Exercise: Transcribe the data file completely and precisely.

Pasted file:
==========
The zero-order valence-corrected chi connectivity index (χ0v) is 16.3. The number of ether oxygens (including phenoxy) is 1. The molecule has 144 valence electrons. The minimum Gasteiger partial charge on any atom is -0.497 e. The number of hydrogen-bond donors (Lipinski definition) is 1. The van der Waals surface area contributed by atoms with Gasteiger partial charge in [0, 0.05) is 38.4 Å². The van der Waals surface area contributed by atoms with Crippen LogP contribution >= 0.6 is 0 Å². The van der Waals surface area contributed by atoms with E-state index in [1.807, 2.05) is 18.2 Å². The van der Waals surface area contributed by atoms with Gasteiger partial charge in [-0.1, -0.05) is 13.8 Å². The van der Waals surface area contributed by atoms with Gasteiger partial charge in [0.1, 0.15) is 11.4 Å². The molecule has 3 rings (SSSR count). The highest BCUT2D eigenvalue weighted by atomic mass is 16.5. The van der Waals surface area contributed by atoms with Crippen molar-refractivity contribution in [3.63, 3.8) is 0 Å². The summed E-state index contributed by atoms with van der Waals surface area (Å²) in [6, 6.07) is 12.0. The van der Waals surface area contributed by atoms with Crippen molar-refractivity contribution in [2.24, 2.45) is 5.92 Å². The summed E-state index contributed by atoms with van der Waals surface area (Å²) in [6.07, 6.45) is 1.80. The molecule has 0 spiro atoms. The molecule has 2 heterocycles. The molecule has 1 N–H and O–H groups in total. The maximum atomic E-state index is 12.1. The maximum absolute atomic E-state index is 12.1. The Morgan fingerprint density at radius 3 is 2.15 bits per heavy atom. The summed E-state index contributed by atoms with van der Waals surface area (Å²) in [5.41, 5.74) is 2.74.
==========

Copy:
The zero-order valence-corrected chi connectivity index (χ0v) is 16.3. The number of ether oxygens (including phenoxy) is 1. The molecule has 144 valence electrons. The minimum Gasteiger partial charge on any atom is -0.497 e. The number of hydrogen-bond donors (Lipinski definition) is 1. The van der Waals surface area contributed by atoms with Gasteiger partial charge in [0, 0.05) is 38.4 Å². The van der Waals surface area contributed by atoms with Crippen LogP contribution >= 0.6 is 0 Å². The van der Waals surface area contributed by atoms with E-state index in [1.807, 2.05) is 18.2 Å². The van der Waals surface area contributed by atoms with Gasteiger partial charge in [-0.1, -0.05) is 13.8 Å². The van der Waals surface area contributed by atoms with Gasteiger partial charge in [0.1, 0.15) is 11.4 Å². The molecule has 3 rings (SSSR count). The highest BCUT2D eigenvalue weighted by atomic mass is 16.5. The van der Waals surface area contributed by atoms with Crippen molar-refractivity contribution in [3.63, 3.8) is 0 Å². The summed E-state index contributed by atoms with van der Waals surface area (Å²) in [6, 6.07) is 12.0. The van der Waals surface area contributed by atoms with Crippen molar-refractivity contribution in [2.24, 2.45) is 5.92 Å². The summed E-state index contributed by atoms with van der Waals surface area (Å²) in [6.07, 6.45) is 1.80. The molecule has 0 spiro atoms. The molecule has 2 heterocycles. The molecule has 1 N–H and O–H groups in total. The maximum atomic E-state index is 12.1. The maximum absolute atomic E-state index is 12.1. The Morgan fingerprint density at radius 3 is 2.15 bits per heavy atom. The summed E-state index contributed by atoms with van der Waals surface area (Å²) in [5.41, 5.74) is 2.74.